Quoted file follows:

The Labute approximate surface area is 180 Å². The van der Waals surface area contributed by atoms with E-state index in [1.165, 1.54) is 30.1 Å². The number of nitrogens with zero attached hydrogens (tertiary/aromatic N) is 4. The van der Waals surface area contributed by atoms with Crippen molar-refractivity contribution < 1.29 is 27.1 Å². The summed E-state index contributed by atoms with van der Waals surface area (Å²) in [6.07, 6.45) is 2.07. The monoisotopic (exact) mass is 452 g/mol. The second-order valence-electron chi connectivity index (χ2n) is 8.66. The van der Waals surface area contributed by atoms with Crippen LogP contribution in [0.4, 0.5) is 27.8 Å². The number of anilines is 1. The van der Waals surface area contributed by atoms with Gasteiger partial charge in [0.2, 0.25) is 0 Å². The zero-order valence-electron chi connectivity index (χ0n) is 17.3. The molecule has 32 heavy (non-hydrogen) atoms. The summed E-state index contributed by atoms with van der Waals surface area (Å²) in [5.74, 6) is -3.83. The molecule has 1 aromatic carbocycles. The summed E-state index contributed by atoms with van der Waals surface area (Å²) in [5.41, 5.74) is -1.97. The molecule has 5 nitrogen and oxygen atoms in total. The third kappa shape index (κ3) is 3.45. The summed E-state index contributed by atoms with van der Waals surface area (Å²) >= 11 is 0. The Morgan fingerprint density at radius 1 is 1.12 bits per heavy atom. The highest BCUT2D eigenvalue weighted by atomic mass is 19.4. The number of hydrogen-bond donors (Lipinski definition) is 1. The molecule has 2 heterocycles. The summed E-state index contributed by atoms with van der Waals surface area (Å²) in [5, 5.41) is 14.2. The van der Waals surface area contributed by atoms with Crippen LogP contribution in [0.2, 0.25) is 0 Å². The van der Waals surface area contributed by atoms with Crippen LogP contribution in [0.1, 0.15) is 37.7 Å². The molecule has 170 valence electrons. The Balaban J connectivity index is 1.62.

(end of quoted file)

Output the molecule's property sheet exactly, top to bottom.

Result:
The Labute approximate surface area is 180 Å². The van der Waals surface area contributed by atoms with E-state index in [1.165, 1.54) is 30.1 Å². The number of nitrogens with zero attached hydrogens (tertiary/aromatic N) is 4. The van der Waals surface area contributed by atoms with Crippen molar-refractivity contribution < 1.29 is 27.1 Å². The summed E-state index contributed by atoms with van der Waals surface area (Å²) in [6.07, 6.45) is 2.07. The monoisotopic (exact) mass is 452 g/mol. The second-order valence-electron chi connectivity index (χ2n) is 8.66. The van der Waals surface area contributed by atoms with Crippen LogP contribution in [0.4, 0.5) is 27.8 Å². The number of anilines is 1. The van der Waals surface area contributed by atoms with Gasteiger partial charge in [0.2, 0.25) is 0 Å². The zero-order valence-electron chi connectivity index (χ0n) is 17.3. The molecule has 32 heavy (non-hydrogen) atoms. The summed E-state index contributed by atoms with van der Waals surface area (Å²) in [5.74, 6) is -3.83. The molecule has 1 aromatic carbocycles. The summed E-state index contributed by atoms with van der Waals surface area (Å²) in [5.41, 5.74) is -1.97. The molecule has 5 nitrogen and oxygen atoms in total. The third kappa shape index (κ3) is 3.45. The summed E-state index contributed by atoms with van der Waals surface area (Å²) >= 11 is 0. The Morgan fingerprint density at radius 1 is 1.12 bits per heavy atom. The highest BCUT2D eigenvalue weighted by atomic mass is 19.4. The number of hydrogen-bond donors (Lipinski definition) is 1. The molecule has 2 heterocycles. The summed E-state index contributed by atoms with van der Waals surface area (Å²) in [5, 5.41) is 14.2. The van der Waals surface area contributed by atoms with Crippen LogP contribution in [0.2, 0.25) is 0 Å². The van der Waals surface area contributed by atoms with Crippen LogP contribution in [0.1, 0.15) is 37.7 Å². The molecule has 170 valence electrons. The Balaban J connectivity index is 1.62.